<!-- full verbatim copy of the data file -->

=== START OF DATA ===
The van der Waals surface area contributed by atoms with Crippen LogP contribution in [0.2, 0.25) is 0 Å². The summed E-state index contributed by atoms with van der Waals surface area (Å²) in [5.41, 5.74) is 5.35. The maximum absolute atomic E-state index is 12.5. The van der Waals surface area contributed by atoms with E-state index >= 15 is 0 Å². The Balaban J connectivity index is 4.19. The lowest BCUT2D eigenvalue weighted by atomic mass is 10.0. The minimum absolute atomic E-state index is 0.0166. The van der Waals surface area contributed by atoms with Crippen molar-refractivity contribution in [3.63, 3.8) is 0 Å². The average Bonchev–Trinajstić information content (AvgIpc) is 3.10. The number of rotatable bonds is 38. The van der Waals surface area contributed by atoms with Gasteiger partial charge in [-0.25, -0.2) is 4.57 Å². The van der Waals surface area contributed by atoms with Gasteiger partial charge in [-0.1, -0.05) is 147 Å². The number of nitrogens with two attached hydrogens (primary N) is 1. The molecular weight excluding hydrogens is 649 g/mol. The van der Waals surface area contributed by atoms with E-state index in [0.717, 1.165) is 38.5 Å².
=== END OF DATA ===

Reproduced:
The van der Waals surface area contributed by atoms with Crippen LogP contribution in [0.2, 0.25) is 0 Å². The summed E-state index contributed by atoms with van der Waals surface area (Å²) in [5.41, 5.74) is 5.35. The maximum absolute atomic E-state index is 12.5. The van der Waals surface area contributed by atoms with E-state index >= 15 is 0 Å². The Balaban J connectivity index is 4.19. The lowest BCUT2D eigenvalue weighted by atomic mass is 10.0. The minimum absolute atomic E-state index is 0.0166. The van der Waals surface area contributed by atoms with Crippen molar-refractivity contribution in [3.63, 3.8) is 0 Å². The average Bonchev–Trinajstić information content (AvgIpc) is 3.10. The number of rotatable bonds is 38. The van der Waals surface area contributed by atoms with Gasteiger partial charge in [-0.25, -0.2) is 4.57 Å². The van der Waals surface area contributed by atoms with Gasteiger partial charge in [-0.1, -0.05) is 147 Å². The number of nitrogens with two attached hydrogens (primary N) is 1. The molecular weight excluding hydrogens is 649 g/mol. The van der Waals surface area contributed by atoms with E-state index in [0.717, 1.165) is 38.5 Å².